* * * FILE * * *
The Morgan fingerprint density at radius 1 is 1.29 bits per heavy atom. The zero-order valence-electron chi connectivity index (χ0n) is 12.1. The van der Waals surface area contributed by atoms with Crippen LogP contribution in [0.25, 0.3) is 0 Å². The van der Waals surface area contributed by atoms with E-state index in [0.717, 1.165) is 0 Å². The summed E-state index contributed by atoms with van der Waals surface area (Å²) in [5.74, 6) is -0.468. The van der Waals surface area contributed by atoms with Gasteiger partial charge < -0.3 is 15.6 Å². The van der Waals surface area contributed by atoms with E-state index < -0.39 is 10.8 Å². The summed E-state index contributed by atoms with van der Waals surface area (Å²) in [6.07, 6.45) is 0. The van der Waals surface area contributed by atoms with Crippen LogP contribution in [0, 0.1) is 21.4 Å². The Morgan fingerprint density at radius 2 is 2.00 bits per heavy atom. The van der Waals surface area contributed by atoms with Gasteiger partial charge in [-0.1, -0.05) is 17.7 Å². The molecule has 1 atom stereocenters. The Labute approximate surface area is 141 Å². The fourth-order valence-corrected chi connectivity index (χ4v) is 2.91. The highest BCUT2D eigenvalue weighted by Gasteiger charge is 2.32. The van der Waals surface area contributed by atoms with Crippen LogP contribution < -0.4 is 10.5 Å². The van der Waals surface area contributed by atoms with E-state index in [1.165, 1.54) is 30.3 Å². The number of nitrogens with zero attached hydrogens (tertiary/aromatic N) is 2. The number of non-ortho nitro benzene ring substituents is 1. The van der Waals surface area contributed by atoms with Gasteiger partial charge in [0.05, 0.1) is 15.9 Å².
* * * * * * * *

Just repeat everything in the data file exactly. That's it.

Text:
The Morgan fingerprint density at radius 1 is 1.29 bits per heavy atom. The zero-order valence-electron chi connectivity index (χ0n) is 12.1. The van der Waals surface area contributed by atoms with Crippen LogP contribution in [0.25, 0.3) is 0 Å². The van der Waals surface area contributed by atoms with E-state index in [0.717, 1.165) is 0 Å². The summed E-state index contributed by atoms with van der Waals surface area (Å²) in [5.74, 6) is -0.468. The van der Waals surface area contributed by atoms with Gasteiger partial charge < -0.3 is 15.6 Å². The van der Waals surface area contributed by atoms with E-state index < -0.39 is 10.8 Å². The summed E-state index contributed by atoms with van der Waals surface area (Å²) in [6.07, 6.45) is 0. The van der Waals surface area contributed by atoms with Crippen LogP contribution in [0, 0.1) is 21.4 Å². The Morgan fingerprint density at radius 2 is 2.00 bits per heavy atom. The van der Waals surface area contributed by atoms with Gasteiger partial charge in [-0.1, -0.05) is 17.7 Å². The molecule has 1 atom stereocenters. The Labute approximate surface area is 141 Å². The fourth-order valence-corrected chi connectivity index (χ4v) is 2.91. The highest BCUT2D eigenvalue weighted by Gasteiger charge is 2.32. The van der Waals surface area contributed by atoms with Crippen LogP contribution < -0.4 is 10.5 Å². The van der Waals surface area contributed by atoms with E-state index in [1.165, 1.54) is 30.3 Å². The number of nitrogens with zero attached hydrogens (tertiary/aromatic N) is 2. The number of non-ortho nitro benzene ring substituents is 1. The van der Waals surface area contributed by atoms with Gasteiger partial charge in [0.05, 0.1) is 15.9 Å².